The West Virginia Division of Culture and History, an agency of the West Virginia Department of Education and the Arts, brings together the state’s past, present and future through programs and services in the areas of archives and history, the arts, historic preservation and museums. Its administrative offices are located at the Cultural Center in the State Capitol Complex in Charleston, which also houses the state archives and state museum. The Cultural Center is West Virginia’s official showcase for the arts. The agency also operates a network of museums and historic sites across the state. For more information about the Division’s programs, visit www.wvculture.org. The Division of Culture and History is an Equal Opportunity/Affirmative Action Employer.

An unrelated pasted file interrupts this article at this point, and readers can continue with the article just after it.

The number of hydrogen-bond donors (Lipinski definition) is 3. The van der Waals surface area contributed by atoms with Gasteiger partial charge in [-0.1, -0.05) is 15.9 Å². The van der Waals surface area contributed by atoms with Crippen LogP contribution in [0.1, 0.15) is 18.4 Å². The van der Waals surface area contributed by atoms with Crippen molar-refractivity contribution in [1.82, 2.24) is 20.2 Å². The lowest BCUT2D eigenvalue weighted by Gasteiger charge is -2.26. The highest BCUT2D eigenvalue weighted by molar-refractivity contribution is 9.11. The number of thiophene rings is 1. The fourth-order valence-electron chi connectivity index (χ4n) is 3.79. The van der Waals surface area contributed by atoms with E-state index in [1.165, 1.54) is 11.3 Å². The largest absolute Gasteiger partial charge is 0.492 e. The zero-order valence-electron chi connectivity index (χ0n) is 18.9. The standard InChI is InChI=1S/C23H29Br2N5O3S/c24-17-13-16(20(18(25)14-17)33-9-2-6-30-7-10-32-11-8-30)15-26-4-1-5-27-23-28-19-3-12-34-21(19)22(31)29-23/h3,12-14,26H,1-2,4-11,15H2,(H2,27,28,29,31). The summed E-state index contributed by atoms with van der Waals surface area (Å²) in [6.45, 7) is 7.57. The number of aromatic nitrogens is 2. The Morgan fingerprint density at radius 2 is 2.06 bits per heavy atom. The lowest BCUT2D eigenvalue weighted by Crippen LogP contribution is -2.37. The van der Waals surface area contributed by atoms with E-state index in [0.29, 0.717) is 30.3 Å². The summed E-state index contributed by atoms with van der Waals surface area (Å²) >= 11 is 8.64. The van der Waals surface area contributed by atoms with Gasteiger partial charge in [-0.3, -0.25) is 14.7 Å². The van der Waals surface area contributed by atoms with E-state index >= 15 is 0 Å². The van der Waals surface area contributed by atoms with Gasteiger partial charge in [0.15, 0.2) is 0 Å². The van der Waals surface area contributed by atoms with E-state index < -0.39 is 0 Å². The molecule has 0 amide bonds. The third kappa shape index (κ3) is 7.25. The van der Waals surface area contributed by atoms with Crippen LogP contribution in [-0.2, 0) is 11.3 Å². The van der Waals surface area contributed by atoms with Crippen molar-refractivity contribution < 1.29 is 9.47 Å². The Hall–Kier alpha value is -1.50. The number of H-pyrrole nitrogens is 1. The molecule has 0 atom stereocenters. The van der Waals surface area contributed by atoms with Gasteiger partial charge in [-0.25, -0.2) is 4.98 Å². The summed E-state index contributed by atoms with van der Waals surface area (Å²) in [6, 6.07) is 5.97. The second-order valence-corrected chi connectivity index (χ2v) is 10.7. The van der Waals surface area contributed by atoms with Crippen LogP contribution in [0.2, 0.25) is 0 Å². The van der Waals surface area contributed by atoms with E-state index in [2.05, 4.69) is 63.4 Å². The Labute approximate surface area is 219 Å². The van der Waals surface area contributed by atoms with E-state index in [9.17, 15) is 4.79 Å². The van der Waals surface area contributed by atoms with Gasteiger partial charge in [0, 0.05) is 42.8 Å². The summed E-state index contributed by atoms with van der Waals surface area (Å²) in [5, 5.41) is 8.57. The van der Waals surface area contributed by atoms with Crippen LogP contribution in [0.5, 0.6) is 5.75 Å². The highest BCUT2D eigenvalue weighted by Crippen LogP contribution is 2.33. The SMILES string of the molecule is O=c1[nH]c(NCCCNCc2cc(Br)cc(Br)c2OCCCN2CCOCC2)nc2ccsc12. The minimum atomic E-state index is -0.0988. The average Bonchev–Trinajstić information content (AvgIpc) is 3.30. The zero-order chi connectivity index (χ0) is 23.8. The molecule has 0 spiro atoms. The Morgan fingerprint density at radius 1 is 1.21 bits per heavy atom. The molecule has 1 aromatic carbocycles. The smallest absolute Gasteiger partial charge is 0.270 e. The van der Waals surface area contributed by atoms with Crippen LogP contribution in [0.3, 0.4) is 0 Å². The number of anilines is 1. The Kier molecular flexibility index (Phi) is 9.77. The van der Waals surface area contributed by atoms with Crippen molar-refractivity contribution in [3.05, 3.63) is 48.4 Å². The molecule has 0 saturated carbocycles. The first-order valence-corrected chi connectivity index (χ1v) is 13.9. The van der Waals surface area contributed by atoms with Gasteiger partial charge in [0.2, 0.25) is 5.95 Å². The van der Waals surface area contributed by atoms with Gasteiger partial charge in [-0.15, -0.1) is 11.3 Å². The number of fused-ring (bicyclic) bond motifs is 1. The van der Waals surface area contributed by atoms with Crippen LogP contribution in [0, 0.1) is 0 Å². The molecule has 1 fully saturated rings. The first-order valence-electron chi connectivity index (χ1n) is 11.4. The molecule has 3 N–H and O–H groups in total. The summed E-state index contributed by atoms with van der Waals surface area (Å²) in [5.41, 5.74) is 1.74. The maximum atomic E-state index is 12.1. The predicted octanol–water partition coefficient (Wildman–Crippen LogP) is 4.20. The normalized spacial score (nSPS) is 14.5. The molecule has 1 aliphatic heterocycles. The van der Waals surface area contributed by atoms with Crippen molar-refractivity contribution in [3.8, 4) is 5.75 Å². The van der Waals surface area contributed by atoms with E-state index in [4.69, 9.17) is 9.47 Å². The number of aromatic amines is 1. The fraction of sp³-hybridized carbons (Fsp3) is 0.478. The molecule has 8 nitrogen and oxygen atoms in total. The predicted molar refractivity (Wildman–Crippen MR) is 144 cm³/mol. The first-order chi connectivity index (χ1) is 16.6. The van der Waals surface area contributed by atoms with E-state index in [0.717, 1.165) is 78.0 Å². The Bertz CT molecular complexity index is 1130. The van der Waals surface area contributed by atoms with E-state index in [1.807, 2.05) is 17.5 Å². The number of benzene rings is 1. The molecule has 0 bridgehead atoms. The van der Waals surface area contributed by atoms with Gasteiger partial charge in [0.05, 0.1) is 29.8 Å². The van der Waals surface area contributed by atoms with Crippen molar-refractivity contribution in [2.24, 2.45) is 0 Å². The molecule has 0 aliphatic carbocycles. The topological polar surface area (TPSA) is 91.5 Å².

Media Note: Shepherd Ogden can be reached at his desk at 1-800-251-1784, cell phone at 1-215-666-1032 or e-mail at firstname.lastname@example.org.
Saturday, March 29, from 8:30 a.m. - 2:30 p.m.
The Cultural Center, State Capitol Complex, Charleston
Going Green in the Garden
La Paix Herb Farm
Growing Various Tropical Epiphytic Plants
Dr. Mike Beck, Conservatory Director
Huntington Museum of Art
Organic Gardening and Other Bits and Pieces to Protect
Yourself from Toxins
Dr. Linda Geronilla
West Virginia Native Orchids
West Virginia Master Gardener
The Fourth Dimension of Design: Time
George Longenecker, Executive Director
West Virginia Botanic Garden
Building Your Own Rain Barrel
West Virginia Department of Environmental Protection
$35 fee for barrel and supplies
1 – 2 p.m.
Special Keynote Session
Adventures in the Seed Trade
Shepherd Ogden, Executive Director
SafeLawns Foundation, Inc.
Maine / Washington, D.C.
Exhibitors: By the River Creations, Garden Treasures, La Paix Herb Farm, Patty’s Daylilies, Porterbrook Native Plants, Still Meadows Farm and Greenhouse, Sue Cosgrove, Sugar Creek Recipes/County Heart, Summer Kitchen Pottery, Sunshine Farm and Gardens, Valley Gardens, West Virginia Horticultural Association and Smoke Camp Crafts, West Virginia State University, Windbeam Way Nursery